New report from independent think tank finds just seven health innovations could save the NHS £18.5 billion, and the social care sector £6.3 billion between 2015 – 2030.
However, the UK is not doing enough with the tools at its disposal, and a failure to innovate will see rising healthcare spending lead to a deficit worse than that caused by the Financial Crisis
A major new report from the International Longevity Centre – UK (ILC-UK), supported by EY has found that whilst the UK is well placed to innovate to improve health outcomes and reduce costs, the UK is often not doing enough with the tools at its disposal.
With the NHS committed to achieving efficiency savings of £22 billion through productivity gains of 2-3% between 2015 – 2020, ‘Towards affordable healthcare: Why effective innovation is key’ explores how health care innovations currently employed at home and abroad could increase productivity and reduce costs.
The report showcases seven outstanding global and UK-based innovations with a strong evidence base of demonstrable success, and calculates the savings that could be achieved by implementing them across the UK. Home grown innovations include:
- The UK’s Memory First Project, an integrated dementia service run by a consortium of GPs across Staffordshire. Savings if working methods applied nationally:up to £38 million between 2019 – 2030.
- Manchester Royal Infirmary’s programme of providing the training and equipment to perform home dialysis. Savings if programmed applied nationally:up to £5.6 billion between 2014 – 2030.
The report concludes however that the UK is often not doing enough with the tools at its disposal to implement such innovations. Social care is underfunded and fragmented, which has consequences also for NHS costs, and funding mechanisms within the health system can often discourage innovation; there continues to be a slow uptake in the UK of new drugs and treatments, with adoption speed varying across the country.
The report presents three simple scenarios for future UK health care costs based on projections for demographic change, the rate of productivity growth in the economy, and the degree to which innovations are implemented, thus reducing residual costs, i.e. the impact of investment in technology, relative prices and different policies and institutional adaptations within the health service.
- Transformative change:The health service makes significant productivity gains and ensures that residual health care costs are zero over the projected period.
- Gradual convergence:In light of continuing cost pressures, it is perhaps hard to imagine public policymakers and individual NHS Trusts will not make adjustments over time to improve efficiency, but the transformation will take time and is unlikely to happen overnight. For this reason, productivity gradually improves over time so that residual health costs converge to zero by the end of the projected period (from 1.7% in 2019-20 to 0% by 2064-65).
- No policy change:There is no meaningful policy change, productivity in the health service continues to disappoint and residual health costs rise in line with the historic OECD average (1.7%)
Health spending as a proportion of GDP
- In the transformative change scenario, health spending rises from around 6% of GDP in 2019-20 to 8% by 2064-65.
• In the gradual convergence scenario, health spending rises from around 6% of GDP in 2019-20 to 11.4% by 2064-65.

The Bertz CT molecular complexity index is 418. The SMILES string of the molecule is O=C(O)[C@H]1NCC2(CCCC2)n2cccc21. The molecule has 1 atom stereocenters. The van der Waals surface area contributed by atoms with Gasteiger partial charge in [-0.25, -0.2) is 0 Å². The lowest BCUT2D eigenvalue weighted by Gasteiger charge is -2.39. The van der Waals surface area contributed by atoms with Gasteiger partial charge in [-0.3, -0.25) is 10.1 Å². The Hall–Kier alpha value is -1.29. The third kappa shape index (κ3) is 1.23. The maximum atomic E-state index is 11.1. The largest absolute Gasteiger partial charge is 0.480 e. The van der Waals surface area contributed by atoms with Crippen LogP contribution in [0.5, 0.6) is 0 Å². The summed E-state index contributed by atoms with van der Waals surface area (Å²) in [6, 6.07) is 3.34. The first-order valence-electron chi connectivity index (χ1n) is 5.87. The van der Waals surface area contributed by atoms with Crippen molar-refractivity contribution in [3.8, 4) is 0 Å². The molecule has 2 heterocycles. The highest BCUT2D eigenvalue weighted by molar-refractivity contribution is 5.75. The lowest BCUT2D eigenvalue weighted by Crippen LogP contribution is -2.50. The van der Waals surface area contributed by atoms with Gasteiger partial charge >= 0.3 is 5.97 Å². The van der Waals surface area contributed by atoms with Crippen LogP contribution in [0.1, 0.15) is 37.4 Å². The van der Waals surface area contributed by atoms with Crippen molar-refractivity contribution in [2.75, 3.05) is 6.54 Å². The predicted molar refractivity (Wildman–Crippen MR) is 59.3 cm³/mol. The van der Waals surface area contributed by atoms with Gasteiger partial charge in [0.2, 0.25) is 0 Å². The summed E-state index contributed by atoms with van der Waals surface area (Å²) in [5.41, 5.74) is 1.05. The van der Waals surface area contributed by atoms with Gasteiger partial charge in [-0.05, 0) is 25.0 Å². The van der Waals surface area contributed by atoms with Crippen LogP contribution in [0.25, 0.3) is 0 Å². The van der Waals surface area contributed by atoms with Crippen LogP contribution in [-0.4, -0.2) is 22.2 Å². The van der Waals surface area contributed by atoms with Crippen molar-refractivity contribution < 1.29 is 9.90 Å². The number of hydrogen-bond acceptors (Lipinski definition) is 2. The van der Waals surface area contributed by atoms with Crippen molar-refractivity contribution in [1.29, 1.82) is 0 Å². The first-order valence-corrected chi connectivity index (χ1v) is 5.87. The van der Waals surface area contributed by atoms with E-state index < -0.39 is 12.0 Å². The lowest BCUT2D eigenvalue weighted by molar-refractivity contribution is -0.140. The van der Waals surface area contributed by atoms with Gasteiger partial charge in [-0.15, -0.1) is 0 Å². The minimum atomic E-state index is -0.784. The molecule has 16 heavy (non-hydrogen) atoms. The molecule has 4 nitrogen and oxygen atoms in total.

• In the no policy change scenario, health spending rises from around 6% of GDP in 2019-20 to 16.4% by 2064-65.
The primary balance – the difference between non interest receipts and expenditure
- In the transformative change scenario, the primary balance falls from a surplus of around 2% of GDP to a deficit of 1.9%.
• In the gradual convergence scenario, the primary balance falls from a surplus of around 2% of GDP to a deficit of 5.3%.
• In the no policy change scenario, the primary balance falls from a surplus of around 2% of GDP to a deficit of 10.3%.
Sally-Marie Bamford, Research and Strategy Director, ILC-UK said:
‘Whilst the UK has a strong history of innovation in the field of healthcare, the UK is at a crossroads. We have world-leading higher education and research institutions, and some of the most cutting-edge health tech start-ups are emerging from the UK. However, social care has for too long played second fiddle to the NHS, and a financially unsustainable model of adult social care has a knock-on effect in terms of NHS sustainability.
Within the NHS, too many funding mechanisms still do not reward or encourage innovation, with payments too often based on output and not outcome, and Clinical Commissioning Group funding regulations discouraging the bold moves needed to create long-term cost savings, whilst still maintaining high levels of quality.
As one of the largest components of age-related public spending, healthcare is at the forefront of the challenge of ageing. ‘Towards affordable healthcare: Why effective innovation is key’ demonstrates why supporting long run productivity growth in healthcare is likely to be one, if not the, most important element in ensuring a sustainable older society’.
Shaun Crawford, Global Insurance Leader, EY:
‘In undertaking this research, it became very apparent that the UK has a wealth of entrepreneurial expertise in digital innovation that encompasses ‘HealthTech’ and ‘InsurTech’.
It would seem highly desirable for the UK Government to fully leverage and indeed promote existing UK innovation to solve both many of the NHS’s challenges and showcase UK expertise in a post-Brexit international market.
It was particularly rewarding to see the tangible benefits already generated by the NHS’s own adoption of some of this innovation in our health and social care issues. We can clearly see the advantages that could be leveraged by other global economies facing even more significant health and ageing challenges than the UK’.